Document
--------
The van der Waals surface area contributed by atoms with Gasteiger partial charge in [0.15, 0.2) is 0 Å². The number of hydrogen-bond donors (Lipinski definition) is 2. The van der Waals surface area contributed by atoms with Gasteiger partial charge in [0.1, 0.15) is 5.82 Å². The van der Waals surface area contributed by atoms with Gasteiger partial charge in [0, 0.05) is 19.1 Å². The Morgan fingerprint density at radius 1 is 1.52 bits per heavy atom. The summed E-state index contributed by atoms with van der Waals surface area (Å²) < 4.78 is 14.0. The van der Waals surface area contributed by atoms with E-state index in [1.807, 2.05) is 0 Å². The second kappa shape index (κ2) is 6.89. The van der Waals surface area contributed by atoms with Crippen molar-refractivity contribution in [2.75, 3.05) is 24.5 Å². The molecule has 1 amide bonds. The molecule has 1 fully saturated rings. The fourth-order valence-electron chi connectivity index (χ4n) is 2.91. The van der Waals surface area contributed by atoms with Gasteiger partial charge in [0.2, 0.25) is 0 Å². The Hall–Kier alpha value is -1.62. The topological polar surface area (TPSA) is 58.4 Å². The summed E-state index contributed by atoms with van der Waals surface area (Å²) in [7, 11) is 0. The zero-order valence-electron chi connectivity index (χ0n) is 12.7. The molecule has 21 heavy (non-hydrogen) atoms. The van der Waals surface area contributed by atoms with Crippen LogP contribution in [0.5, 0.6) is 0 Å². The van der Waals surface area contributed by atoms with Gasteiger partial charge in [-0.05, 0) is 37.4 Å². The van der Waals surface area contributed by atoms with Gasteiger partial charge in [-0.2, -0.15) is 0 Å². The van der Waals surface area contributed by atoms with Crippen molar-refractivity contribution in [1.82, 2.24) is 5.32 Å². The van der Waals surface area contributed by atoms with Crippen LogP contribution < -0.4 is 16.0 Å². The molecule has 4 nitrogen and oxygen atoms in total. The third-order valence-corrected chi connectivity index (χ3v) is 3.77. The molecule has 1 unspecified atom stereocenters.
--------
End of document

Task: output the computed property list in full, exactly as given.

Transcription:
The van der Waals surface area contributed by atoms with Gasteiger partial charge in [0.15, 0.2) is 0 Å². The number of hydrogen-bond donors (Lipinski definition) is 2. The van der Waals surface area contributed by atoms with Gasteiger partial charge in [0.1, 0.15) is 5.82 Å². The van der Waals surface area contributed by atoms with Gasteiger partial charge in [0, 0.05) is 19.1 Å². The Morgan fingerprint density at radius 1 is 1.52 bits per heavy atom. The summed E-state index contributed by atoms with van der Waals surface area (Å²) < 4.78 is 14.0. The van der Waals surface area contributed by atoms with E-state index in [1.807, 2.05) is 0 Å². The second kappa shape index (κ2) is 6.89. The van der Waals surface area contributed by atoms with Crippen molar-refractivity contribution in [2.75, 3.05) is 24.5 Å². The molecule has 1 amide bonds. The molecule has 1 fully saturated rings. The fourth-order valence-electron chi connectivity index (χ4n) is 2.91. The van der Waals surface area contributed by atoms with Gasteiger partial charge in [0.2, 0.25) is 0 Å². The Hall–Kier alpha value is -1.62. The topological polar surface area (TPSA) is 58.4 Å². The summed E-state index contributed by atoms with van der Waals surface area (Å²) in [7, 11) is 0. The zero-order valence-electron chi connectivity index (χ0n) is 12.7. The molecule has 21 heavy (non-hydrogen) atoms. The van der Waals surface area contributed by atoms with Crippen LogP contribution in [0.5, 0.6) is 0 Å². The van der Waals surface area contributed by atoms with Gasteiger partial charge in [-0.05, 0) is 37.4 Å². The van der Waals surface area contributed by atoms with Gasteiger partial charge in [-0.2, -0.15) is 0 Å². The van der Waals surface area contributed by atoms with Crippen molar-refractivity contribution in [1.82, 2.24) is 5.32 Å². The van der Waals surface area contributed by atoms with Crippen LogP contribution < -0.4 is 16.0 Å². The molecule has 4 nitrogen and oxygen atoms in total. The third-order valence-corrected chi connectivity index (χ3v) is 3.77. The molecule has 1 unspecified atom stereocenters.